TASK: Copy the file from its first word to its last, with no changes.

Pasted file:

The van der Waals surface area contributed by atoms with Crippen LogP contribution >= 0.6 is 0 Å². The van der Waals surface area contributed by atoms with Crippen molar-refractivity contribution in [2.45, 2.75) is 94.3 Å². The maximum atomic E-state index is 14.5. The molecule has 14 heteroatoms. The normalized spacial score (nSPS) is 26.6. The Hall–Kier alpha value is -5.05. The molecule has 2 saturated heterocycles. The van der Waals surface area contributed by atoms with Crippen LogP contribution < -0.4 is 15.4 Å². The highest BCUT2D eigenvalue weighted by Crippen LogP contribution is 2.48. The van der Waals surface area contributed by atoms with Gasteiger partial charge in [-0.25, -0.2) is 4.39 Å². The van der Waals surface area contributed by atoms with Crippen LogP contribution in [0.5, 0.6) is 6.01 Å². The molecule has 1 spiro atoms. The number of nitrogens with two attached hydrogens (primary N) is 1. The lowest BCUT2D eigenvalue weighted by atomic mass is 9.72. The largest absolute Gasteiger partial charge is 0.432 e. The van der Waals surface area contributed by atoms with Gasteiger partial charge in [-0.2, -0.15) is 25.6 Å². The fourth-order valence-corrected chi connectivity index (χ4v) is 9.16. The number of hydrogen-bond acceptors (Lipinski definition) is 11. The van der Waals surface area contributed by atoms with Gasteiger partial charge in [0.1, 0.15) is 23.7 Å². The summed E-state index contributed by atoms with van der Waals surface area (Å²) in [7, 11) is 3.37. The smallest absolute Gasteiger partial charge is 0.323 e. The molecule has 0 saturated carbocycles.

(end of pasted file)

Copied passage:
The van der Waals surface area contributed by atoms with Crippen LogP contribution >= 0.6 is 0 Å². The van der Waals surface area contributed by atoms with Crippen molar-refractivity contribution in [2.45, 2.75) is 94.3 Å². The maximum atomic E-state index is 14.5. The molecule has 14 heteroatoms. The normalized spacial score (nSPS) is 26.6. The Hall–Kier alpha value is -5.05. The molecule has 2 saturated heterocycles. The van der Waals surface area contributed by atoms with Crippen LogP contribution < -0.4 is 15.4 Å². The highest BCUT2D eigenvalue weighted by Crippen LogP contribution is 2.48. The van der Waals surface area contributed by atoms with Gasteiger partial charge in [-0.25, -0.2) is 4.39 Å². The van der Waals surface area contributed by atoms with Crippen LogP contribution in [0.5, 0.6) is 6.01 Å². The molecule has 1 spiro atoms. The number of nitrogens with two attached hydrogens (primary N) is 1. The lowest BCUT2D eigenvalue weighted by atomic mass is 9.72. The largest absolute Gasteiger partial charge is 0.432 e. The van der Waals surface area contributed by atoms with Gasteiger partial charge in [-0.2, -0.15) is 25.6 Å². The fourth-order valence-corrected chi connectivity index (χ4v) is 9.16. The number of hydrogen-bond acceptors (Lipinski definition) is 11. The van der Waals surface area contributed by atoms with Gasteiger partial charge in [0.1, 0.15) is 23.7 Å². The summed E-state index contributed by atoms with van der Waals surface area (Å²) in [7, 11) is 3.37. The smallest absolute Gasteiger partial charge is 0.323 e. The molecule has 0 saturated carbocycles.